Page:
How many times have you heard something like this before: “I sort of agree” or “I just kind of wish you had asked me before making that decision.” People tend to couch phrases in qualifying language to protect someone else’s feelings or to protect themselves when they say something that’s potentially inaccurate or makes them feel vulnerable. But no matter how safe and comfortable those words make you feel, they only end up confusing your listeners and hurting your reputation.

Fast Company includes “kind of” and “sort of” on their list of expressions that make you sound like you have no idea what you’re talking about. When you preface a sentence with those words, you’re immediately letting your audience know that they shouldn’t fully trust whatever comes next. Not only does this discredit you as a leader or a confidant, it obscures any feedback or request you were hoping to convey.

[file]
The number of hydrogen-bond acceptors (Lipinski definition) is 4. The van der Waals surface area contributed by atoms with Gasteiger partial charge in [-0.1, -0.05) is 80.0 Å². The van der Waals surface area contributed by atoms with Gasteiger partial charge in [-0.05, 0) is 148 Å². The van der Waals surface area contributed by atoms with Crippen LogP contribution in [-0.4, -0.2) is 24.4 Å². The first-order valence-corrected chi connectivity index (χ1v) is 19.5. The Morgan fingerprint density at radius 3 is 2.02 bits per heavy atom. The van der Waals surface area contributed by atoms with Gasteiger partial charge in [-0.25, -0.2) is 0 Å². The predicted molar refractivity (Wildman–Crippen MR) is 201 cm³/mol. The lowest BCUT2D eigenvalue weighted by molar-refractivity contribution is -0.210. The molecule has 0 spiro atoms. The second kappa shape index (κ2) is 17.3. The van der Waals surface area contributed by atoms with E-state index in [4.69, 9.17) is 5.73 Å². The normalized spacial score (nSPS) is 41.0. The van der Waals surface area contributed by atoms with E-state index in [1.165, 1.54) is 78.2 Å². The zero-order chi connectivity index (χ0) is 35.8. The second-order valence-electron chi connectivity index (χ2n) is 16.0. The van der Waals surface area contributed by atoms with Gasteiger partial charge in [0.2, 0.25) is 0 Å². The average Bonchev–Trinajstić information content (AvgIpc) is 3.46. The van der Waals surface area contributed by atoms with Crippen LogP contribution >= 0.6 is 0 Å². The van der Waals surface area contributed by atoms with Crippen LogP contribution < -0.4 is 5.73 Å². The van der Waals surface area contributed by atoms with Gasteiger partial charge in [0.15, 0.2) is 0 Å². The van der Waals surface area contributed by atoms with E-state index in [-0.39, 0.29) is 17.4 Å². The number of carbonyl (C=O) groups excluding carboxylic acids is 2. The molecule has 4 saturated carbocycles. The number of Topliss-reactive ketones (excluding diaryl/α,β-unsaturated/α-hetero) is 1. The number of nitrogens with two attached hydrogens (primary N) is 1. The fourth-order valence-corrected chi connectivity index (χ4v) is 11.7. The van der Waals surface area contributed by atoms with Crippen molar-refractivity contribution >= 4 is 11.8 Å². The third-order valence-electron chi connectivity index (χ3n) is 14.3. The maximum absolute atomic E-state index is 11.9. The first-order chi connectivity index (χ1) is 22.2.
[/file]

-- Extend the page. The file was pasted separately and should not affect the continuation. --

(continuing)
“Sort of” and “kind of” aren’t the only crutches insecure speakers love to lean on. Other offenders on Fast Company’s list include “maybe,” “possibly,” “potentially,” and “I’m not sure, but … ”

If qualifiers make poor security blankets, what strategies should speakers use to communicate with confidence? One way is to replace filler words and passive past-tense language with strong action verbs. That way your message will come across clearly and better persuade whomever you're speaking to. If the thought of talking this way terrifies you, try some preemptive confidence exercises before going into your next big meeting or confronting a friend or partner. Working out, practicing power poses, and even checking your own Facebook wall are all ways you can boost your self-image in a pinch.

[h/t Fast Company]